“The Denka Performance Elastomer factory in LaPlace, La. [part of St. John the Baptist parish], emits the chemical chloroprene. In 2010, the Environmental Protection Agency classified the chemical as a likely human carcinogen.” Source: NPR
By BCPP Senior Policy Strategist Nancy Buermeyer
As we face this unprecedented global health crisis, you would think that our country’s leaders would do everything in their power to reduce the conditions and exposures that make people more susceptible to the coronavirus. But in fact, exactly the opposite is taking shape. Under cover of the COVID-19 pandemic, the U.S. Environmental Protection Agency (EPA) just gave industry a free pass to discharge even more air and water pollution.
In a shocking statement, the EPA announced they would not be penalizing companies for violating air, water and hazardous-waste-reporting and monitoring requirements, a get-out-of-jail- free card for industry abuse. This policy, which came at the request of the oil and gas/petrochemical industry, will remain in effect for an unspecified time period.
Relaxing controls on air and water pollution could not come at a worse time.
Recent research by Harvard University has shown increased vulnerability and mortality from the virus associated with long-term exposure to higher levels of air pollution. This data confirms the on-the-ground reality of communities of color, who are much more likely to live next to polluting industries, known as fenceline communities, where air pollution is much higher.
Black communities are hardest hit by this pandemic, and emerging data is also suggesting a higher impact on Latinx communities. For example, residents of the St. John the Baptist parish in Louisiana, who are over 50% Black, are exposed to some of the highest levels of air pollution in the country. Already part of “cancer alley,” this community is now experiencing extremely high rates of mortality from the coronavirus. Statewide in Louisiana, Black residents account for 32.7% of the population, but 70% of deaths from the virus. This horrifying inequity is reflected in communities and cities across the country.
Long-term exposure to air pollution also increases our risk for breast cancer. In BCPP’s soon to be released California Breast Cancer Primary Prevention Plan, we gathered the evidence connecting breast cancer risk to place-based chemical exposures, including air pollution. Multiple scientific studies showed that metropolitan areas with higher ambient air pollution were associated with a higher breast cancer incidence.
Additional studies show a link between breast cancer and numerous air pollutants, including polyaromatic hydrocarbons (PAHs), nitrogen dioxide, propylene oxide, vinyl chloride, mercury, cadmium and lead. Two additional chemicals found in air pollution, benzene and ethylene oxide, have strong links to increased breast cancer risk.
To ignore environmental protections in the current crisis shows a blatant disregard for our health at the very moment when the federal government should be doing all they can to reduce the impact of the pandemic. If anything, the EPA should tighten enforcement of our environmental laws to ensure maximum protection from the air pollution that leads to the underlying health conditions, such as asthma and heart disease, that make fenceline communities so vulnerable to COVID-19.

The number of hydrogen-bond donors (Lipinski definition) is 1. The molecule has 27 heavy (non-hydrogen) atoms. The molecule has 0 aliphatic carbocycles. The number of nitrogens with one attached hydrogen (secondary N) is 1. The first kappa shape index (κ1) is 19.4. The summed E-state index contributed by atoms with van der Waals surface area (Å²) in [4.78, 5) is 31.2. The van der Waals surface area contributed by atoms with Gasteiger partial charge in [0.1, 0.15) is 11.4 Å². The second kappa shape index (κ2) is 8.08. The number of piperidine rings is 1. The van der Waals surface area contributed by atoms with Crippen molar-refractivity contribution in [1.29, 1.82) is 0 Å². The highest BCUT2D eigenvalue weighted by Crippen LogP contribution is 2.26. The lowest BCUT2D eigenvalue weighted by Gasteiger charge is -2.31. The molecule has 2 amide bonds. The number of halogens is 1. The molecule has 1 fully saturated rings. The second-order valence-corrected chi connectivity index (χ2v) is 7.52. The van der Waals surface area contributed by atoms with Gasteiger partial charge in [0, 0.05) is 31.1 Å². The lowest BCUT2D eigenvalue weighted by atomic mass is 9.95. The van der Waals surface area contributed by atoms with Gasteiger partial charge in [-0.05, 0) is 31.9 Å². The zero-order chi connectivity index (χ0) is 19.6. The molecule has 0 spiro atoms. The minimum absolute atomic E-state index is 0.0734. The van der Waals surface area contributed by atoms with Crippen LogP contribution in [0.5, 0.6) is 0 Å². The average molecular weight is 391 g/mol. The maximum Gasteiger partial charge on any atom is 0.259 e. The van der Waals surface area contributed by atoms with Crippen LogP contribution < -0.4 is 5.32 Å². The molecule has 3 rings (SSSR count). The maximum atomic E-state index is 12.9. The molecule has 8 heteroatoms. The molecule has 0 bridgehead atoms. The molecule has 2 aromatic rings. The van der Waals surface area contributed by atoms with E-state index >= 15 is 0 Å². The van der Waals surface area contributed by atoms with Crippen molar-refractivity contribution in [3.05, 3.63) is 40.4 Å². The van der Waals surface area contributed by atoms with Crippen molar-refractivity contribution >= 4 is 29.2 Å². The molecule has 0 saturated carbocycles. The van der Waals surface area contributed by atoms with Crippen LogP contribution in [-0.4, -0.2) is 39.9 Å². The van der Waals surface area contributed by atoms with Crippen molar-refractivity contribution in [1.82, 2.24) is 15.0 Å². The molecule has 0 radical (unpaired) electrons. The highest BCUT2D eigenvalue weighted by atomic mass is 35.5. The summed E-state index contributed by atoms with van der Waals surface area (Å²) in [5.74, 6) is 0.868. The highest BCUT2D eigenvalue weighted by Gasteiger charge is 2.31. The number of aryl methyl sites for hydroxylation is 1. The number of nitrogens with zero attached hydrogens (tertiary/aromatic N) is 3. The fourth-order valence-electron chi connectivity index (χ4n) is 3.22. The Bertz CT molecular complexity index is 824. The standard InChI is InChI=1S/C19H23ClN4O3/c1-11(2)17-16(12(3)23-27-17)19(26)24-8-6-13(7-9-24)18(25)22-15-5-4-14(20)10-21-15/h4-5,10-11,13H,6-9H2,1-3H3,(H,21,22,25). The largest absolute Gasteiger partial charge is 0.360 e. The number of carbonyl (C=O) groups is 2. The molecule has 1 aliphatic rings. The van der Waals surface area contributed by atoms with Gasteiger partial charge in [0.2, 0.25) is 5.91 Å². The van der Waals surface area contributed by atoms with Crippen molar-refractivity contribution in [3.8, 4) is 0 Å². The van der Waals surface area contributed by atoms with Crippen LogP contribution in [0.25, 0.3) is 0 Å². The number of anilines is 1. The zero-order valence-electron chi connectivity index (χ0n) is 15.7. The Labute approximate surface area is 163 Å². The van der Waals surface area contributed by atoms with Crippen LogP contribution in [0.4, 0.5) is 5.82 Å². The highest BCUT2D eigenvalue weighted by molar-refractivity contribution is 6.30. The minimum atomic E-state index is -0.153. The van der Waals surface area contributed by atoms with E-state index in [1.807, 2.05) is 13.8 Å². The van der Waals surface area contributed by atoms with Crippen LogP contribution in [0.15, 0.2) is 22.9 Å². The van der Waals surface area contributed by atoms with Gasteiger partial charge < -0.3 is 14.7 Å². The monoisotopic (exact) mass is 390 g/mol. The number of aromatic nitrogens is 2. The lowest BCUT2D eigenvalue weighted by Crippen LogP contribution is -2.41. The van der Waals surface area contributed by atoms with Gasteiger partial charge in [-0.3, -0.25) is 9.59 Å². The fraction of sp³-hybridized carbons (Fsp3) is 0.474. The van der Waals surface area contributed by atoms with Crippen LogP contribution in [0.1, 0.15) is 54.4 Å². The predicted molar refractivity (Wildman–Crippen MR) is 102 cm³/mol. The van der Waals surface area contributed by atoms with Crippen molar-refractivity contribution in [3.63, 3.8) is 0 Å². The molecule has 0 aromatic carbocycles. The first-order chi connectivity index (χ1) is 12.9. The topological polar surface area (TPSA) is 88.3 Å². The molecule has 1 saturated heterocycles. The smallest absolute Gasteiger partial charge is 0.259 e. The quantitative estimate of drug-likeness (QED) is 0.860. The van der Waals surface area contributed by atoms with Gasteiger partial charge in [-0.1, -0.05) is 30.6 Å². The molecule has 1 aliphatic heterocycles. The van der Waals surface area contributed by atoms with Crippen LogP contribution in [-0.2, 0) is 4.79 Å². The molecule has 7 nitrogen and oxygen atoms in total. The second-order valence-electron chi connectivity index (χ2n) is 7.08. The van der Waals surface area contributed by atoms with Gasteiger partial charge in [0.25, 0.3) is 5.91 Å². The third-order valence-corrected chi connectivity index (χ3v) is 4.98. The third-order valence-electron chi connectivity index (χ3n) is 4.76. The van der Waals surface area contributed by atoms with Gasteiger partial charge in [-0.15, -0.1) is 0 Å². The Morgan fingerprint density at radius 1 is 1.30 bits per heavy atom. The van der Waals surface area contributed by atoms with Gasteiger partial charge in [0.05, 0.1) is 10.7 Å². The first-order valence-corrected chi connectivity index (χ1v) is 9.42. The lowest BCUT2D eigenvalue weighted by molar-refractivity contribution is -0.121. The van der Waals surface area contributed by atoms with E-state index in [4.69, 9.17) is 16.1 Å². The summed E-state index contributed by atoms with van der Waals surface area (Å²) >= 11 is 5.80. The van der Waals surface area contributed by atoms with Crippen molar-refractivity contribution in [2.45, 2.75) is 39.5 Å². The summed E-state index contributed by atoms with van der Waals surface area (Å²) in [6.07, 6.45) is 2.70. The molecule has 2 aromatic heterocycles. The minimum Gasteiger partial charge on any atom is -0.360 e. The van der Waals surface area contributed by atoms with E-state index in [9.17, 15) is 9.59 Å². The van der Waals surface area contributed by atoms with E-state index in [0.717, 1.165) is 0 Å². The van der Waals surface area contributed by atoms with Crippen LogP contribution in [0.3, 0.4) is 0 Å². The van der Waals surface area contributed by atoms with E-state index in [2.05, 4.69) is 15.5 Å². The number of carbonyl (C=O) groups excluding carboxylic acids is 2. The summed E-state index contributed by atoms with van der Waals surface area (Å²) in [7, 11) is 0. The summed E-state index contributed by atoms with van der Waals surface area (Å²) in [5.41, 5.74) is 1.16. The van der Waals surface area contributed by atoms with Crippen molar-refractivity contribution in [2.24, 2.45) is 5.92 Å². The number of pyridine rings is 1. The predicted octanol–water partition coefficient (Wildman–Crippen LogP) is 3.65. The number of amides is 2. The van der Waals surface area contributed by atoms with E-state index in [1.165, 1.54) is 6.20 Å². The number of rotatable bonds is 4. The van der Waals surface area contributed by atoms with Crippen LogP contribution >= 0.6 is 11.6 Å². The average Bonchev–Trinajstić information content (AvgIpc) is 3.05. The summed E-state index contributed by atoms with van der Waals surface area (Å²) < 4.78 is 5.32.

April 7— U.S. Surgeon General Jerome Adams: “I and many other black Americans are at higher risk for covid” Source: Washington Post (Original Source: Reuters)
We can and must push back against this free pass to pollute! Write to President Trump and EPA Administrator Andrew Wheeler demanding they stop catering to the petrochemical industry and get back to their mission of protecting the lives of Americans. It’s quick and easy to write a letter online here
As we all adjust to this new reality facing the country, BCPP continues our work to reduce breast cancer risk and act as a watchdog exposing and challenging efforts to undermine public health protections now and into the future. Now more than ever we need your help to stop breast cancer before it starts. Please Donate
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If we ever needed proof that small, individual acts make a difference, the current pandemic is teaching us this. Read More
Guest Post by BCPP Board Member Mary Pomerantz
If we ever needed proof that small, individual acts make a difference, the current pandemic is teaching us this. I’m grateful to support the important work of individuals and organizations who are making the world a better, safer place.
With these uncertain times, I’m giving as much as I can to the causes I care about—even a small gift each month—with the knowledge that it does truly make an impact.
My heart is in BCPP’s mission now more than ever to ensure our staff and volunteers can continue to work diligently to keep our bodies safe, healthy, and free from toxic chemicals linked to breast cancer.
I invite you to join me by becoming a monthly donor so that this critical work continues—no amount is too small! $5, $10, $20 or more, you are a hero for any amount that you can give.
Did you know? In response to the COVID-19 pandemic, last week the EPA shockingly announced a policy of “temporarily waiving enforcement” of environmental protection policies, giving industries a green light to ignore the laws that protect us from chemical exposures, including exposures linked to breast cancer!
Like the Butterfly Effect—the idea that small changes create larger effects—no effort is too small. In fact, we depend on a vast number of individual acts to make a true impact.
I hope you will join me. Your support now creates ripples for a lifetime.
P.S. Important update: the recently passed federal coronavirus relief bill makes a new deduction available! Beginning this year, taxpayers can now earn a charitable deduction for annual gifts up to $300, above and beyond the standard deduction. Thank you!